Bolan’s own research suggests that Shinoda was involved in the development of a revolutionary bio-computing technology, which is somehow connected to notorious war-time Japanese biowarfare research and the Eight Jonin. All signs point to Red Sun Chemicals corporation, which owns a castle overlooking the sea, as the nexus of the conspiracy that killed Shinoda and involves Tanaga, the Circle and the Eighth Jonin. As he is uncovering this information, Bolan is also killing yakuza thugs, narrowly escaping underwater death, being rescued by naked pearl divers and fighting ninjas on top of a bullet train. This guy is a men’s adventure machine!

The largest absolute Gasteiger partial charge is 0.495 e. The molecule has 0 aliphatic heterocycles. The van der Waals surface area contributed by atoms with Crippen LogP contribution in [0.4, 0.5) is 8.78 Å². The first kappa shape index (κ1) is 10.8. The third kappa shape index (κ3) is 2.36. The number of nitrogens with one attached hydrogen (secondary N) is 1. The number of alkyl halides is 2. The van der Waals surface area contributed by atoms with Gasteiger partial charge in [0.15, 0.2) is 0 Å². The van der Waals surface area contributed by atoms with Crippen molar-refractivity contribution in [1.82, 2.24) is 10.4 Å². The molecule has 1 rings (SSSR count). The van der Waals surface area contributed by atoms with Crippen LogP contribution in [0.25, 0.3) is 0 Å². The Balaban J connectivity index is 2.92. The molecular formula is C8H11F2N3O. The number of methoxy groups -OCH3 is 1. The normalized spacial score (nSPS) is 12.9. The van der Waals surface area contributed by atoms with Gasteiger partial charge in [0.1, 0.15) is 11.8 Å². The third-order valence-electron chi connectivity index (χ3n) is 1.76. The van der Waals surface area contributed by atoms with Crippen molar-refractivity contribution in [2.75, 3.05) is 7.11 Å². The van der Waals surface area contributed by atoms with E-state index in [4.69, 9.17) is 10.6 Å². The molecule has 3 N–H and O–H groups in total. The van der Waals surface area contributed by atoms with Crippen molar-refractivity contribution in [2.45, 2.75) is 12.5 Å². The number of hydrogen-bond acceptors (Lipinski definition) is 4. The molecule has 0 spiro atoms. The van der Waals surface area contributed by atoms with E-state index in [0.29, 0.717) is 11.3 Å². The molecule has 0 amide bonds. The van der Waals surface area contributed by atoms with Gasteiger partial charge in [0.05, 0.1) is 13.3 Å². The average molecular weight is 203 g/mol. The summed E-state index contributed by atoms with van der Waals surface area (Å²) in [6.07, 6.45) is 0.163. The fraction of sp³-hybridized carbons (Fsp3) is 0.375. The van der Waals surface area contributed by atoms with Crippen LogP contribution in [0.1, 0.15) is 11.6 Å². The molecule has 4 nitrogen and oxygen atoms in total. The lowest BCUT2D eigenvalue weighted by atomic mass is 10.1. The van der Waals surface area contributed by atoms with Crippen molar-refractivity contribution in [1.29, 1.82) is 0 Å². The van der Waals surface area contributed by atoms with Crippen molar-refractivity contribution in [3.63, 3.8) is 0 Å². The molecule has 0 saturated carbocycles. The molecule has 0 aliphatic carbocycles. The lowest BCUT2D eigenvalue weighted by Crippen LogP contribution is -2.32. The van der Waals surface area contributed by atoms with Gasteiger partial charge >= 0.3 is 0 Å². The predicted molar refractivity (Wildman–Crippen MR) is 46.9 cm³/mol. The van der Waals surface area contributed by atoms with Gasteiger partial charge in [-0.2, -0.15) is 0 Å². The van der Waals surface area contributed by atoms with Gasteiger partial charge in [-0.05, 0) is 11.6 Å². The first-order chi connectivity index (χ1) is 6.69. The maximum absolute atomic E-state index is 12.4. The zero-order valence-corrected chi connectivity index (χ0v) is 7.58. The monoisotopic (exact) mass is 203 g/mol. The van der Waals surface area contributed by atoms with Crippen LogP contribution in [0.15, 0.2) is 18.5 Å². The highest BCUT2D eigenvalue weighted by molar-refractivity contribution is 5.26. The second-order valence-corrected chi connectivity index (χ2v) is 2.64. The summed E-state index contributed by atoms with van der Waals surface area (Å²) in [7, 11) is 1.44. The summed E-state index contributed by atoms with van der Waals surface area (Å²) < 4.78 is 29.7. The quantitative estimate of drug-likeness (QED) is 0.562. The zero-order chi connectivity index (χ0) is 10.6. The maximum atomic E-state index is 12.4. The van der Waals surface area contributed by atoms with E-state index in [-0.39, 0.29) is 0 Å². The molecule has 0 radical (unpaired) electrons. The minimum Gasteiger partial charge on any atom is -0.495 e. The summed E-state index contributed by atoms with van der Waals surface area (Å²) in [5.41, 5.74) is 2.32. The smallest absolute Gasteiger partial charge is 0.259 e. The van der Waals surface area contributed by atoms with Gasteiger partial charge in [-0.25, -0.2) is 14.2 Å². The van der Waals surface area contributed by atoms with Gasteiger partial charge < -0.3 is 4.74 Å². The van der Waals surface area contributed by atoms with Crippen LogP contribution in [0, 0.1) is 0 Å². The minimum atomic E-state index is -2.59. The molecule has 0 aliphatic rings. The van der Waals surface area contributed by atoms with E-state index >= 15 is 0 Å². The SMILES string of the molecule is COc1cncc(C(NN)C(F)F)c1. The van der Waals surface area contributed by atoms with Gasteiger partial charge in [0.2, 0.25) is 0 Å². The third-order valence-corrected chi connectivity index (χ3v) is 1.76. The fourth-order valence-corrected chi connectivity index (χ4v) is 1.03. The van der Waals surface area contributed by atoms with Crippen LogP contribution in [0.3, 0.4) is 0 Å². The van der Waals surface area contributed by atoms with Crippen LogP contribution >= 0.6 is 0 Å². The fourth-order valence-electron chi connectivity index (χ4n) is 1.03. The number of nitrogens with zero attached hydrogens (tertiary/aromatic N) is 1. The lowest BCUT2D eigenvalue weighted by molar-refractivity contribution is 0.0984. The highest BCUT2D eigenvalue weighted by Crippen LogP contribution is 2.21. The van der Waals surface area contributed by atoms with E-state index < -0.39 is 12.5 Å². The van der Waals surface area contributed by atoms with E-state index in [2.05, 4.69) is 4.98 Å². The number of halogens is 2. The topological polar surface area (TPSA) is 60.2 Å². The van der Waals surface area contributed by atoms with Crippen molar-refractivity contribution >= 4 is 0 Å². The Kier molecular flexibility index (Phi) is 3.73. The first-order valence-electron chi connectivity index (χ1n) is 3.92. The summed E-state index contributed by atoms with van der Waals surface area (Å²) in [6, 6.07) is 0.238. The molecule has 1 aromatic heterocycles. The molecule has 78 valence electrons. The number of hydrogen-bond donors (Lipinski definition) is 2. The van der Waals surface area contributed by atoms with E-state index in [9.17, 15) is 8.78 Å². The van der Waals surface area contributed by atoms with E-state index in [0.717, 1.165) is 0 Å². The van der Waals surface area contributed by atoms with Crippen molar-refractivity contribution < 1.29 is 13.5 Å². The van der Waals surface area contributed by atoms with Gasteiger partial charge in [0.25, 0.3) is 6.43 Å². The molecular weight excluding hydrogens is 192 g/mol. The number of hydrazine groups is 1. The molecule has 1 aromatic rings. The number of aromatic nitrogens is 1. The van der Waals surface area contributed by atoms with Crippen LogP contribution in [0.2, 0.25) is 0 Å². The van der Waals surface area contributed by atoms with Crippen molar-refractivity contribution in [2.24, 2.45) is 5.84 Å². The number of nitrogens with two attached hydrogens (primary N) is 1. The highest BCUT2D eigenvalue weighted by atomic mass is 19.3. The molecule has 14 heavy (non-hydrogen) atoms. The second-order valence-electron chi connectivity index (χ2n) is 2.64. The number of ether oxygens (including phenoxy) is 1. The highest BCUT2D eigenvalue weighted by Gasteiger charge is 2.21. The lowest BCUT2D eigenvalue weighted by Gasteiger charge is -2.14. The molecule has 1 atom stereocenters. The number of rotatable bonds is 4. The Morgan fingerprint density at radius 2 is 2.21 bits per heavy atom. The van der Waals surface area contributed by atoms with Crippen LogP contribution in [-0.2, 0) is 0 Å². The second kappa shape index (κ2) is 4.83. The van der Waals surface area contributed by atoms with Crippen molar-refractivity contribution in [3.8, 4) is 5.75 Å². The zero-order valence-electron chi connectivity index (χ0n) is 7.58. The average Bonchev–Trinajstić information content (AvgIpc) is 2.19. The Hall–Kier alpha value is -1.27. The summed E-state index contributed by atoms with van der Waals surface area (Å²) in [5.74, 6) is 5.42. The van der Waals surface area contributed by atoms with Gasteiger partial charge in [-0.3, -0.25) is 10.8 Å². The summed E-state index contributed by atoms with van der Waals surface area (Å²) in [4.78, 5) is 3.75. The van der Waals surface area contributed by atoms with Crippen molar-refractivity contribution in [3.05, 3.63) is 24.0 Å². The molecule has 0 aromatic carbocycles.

The story races to a classic Bond-style climax, as Mack and Sandra infiltrate the Big Bad’s castle grounds, which have been maintained as a kind of medieval Japanese theme park, complete with authentically garbed samurai and ninja guards ready to put real arrows, swords and lances into intruders’ vital body parts. There they encounter both the terrorist Tanaga and the Eighth Jonin himselfwho, unsurprisingly, is quite mad, bent on revenge for crimes against his ancestors, and determined to use Mack and Sandra as test subjects for his latest weapons of mass destruction. You can probably guess the rest.